Monday, February 14, 2011

February 14, 2011

Well.... The bad news..... I still have the drain coming out of my belly, and it is still acting as a short leash. Where the tube enters is an open wound after all, and dressings need to be changed twice daily along with medications to prevent microscopic creatures from mounting a successful attack. I am still on restricted activity, and need to stay close to my doctor.

The good news...... I am becoming an expert on the operation and maintenance of a JP drain. However, I am fairly sure that this new skill will not land me a high paying job in the health care industry.

The rant that follows is probably more than anyone wants to know about this particular subject, but it is all that I have to report. I am not complaining, but it is an example of some of the disruptive issues that follow a major surgery.... Not life threatening, but quietly overwhelms your plans and cannot be ignored.

This drain is a result of a surgery to repair a problem caused by a surgery to repair a hernia that was caused by my cancer surgery in Oct. 2009.

The drain was originally due to come out 2 weeks after surgery, giving my body a second chance to heal around the mesh that is holding me together. The drain is supposed to prevent a build up of fluid, which, if allowed, prevents the layers of my belly from healing together. Apparently my body still thinks that “mesh” is a foreign object, and is still flooding the area with fluid.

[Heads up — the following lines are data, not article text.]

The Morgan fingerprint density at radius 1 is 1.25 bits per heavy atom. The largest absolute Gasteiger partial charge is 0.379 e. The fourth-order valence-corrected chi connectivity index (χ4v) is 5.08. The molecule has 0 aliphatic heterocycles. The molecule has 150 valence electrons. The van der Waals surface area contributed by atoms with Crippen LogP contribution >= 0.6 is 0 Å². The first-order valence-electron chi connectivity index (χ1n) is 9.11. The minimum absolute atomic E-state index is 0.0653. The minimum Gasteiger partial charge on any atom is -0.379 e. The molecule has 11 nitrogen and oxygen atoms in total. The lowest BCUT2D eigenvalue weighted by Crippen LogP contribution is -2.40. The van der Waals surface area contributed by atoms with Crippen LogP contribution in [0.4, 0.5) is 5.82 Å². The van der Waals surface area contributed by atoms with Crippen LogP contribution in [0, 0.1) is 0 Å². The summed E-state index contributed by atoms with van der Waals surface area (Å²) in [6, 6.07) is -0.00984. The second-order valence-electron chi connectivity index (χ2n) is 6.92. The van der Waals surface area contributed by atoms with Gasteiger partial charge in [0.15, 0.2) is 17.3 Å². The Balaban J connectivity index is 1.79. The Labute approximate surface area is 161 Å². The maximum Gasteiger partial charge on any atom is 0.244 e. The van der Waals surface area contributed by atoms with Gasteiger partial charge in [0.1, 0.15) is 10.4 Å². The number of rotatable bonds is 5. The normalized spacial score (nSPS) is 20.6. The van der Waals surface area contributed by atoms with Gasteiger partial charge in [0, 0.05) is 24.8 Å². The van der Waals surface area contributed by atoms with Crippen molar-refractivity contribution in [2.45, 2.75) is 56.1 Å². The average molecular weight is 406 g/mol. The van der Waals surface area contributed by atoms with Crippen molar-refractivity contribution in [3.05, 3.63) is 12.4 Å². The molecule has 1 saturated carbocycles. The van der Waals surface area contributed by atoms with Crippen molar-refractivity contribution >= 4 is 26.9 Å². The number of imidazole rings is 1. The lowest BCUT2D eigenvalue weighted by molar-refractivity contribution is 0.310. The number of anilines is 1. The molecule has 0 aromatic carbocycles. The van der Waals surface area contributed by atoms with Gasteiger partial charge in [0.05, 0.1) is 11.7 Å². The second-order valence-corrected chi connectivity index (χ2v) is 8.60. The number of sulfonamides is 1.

The key, it seems, is the amount of fluid produced. Apparently, the drain tube itself is an irritant, and causes some fluid to be produced. The doc says that we remove the drain when the fluid output is reduced to 30 ml per day. Currently, I am producing between 40 and 50 ml per day, down from 50 to 70 ml per day 3 weeks ago.

At first, the drain tube was stitched into place with a fairly heavy duty thread. My body was trying to expel the foreign object, but the stitch held fast. At about the 3 week mark, the thread deteriorated and let go. I managed to keep the tube in place with careful use of various tapes. The trick, I found is to find a tape that holds, but does not remove skin when removed.... It is a delicate balance to say the least.

For those of you still reading.... there is a punch line ahead.

My plan, now that we are into a new year of deductibles, was to wait for the proper time, pull the drain out, declare that it happened while sleeping, and save myself the cost an office visit.

While working on a clog, (a fairly common problem) I was trying to work the tube in and out a bit to help clear it, but it wouldn’t budge. I discovered that my body, though it seems to repel necessary repair mesh, has embraced the drain tube, and has become one with the tube. It just keeps getting better and better.

I have a call in to the doctor regarding this latest development.